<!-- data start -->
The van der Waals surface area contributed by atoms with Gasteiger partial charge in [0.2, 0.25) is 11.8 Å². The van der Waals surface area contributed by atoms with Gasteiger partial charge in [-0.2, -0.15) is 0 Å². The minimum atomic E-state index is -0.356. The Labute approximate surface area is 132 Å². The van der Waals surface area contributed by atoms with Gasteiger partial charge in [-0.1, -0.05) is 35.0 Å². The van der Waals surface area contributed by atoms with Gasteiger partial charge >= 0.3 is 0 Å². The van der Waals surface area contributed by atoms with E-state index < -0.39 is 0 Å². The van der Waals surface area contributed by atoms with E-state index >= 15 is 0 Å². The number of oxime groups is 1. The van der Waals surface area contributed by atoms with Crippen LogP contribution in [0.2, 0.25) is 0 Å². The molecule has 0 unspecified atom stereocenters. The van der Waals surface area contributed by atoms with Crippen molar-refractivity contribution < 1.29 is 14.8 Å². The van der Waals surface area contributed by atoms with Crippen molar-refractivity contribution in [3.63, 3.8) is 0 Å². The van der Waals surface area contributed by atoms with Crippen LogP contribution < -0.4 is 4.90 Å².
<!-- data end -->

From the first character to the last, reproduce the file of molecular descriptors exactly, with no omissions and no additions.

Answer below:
The van der Waals surface area contributed by atoms with Gasteiger partial charge in [0.2, 0.25) is 11.8 Å². The van der Waals surface area contributed by atoms with Gasteiger partial charge in [-0.2, -0.15) is 0 Å². The minimum atomic E-state index is -0.356. The Labute approximate surface area is 132 Å². The van der Waals surface area contributed by atoms with Gasteiger partial charge in [-0.1, -0.05) is 35.0 Å². The van der Waals surface area contributed by atoms with Gasteiger partial charge >= 0.3 is 0 Å². The van der Waals surface area contributed by atoms with E-state index < -0.39 is 0 Å². The van der Waals surface area contributed by atoms with E-state index >= 15 is 0 Å². The number of oxime groups is 1. The van der Waals surface area contributed by atoms with Crippen LogP contribution in [0.2, 0.25) is 0 Å². The molecule has 0 unspecified atom stereocenters. The van der Waals surface area contributed by atoms with Crippen molar-refractivity contribution < 1.29 is 14.8 Å². The van der Waals surface area contributed by atoms with Crippen molar-refractivity contribution in [3.63, 3.8) is 0 Å². The van der Waals surface area contributed by atoms with Crippen LogP contribution < -0.4 is 4.90 Å².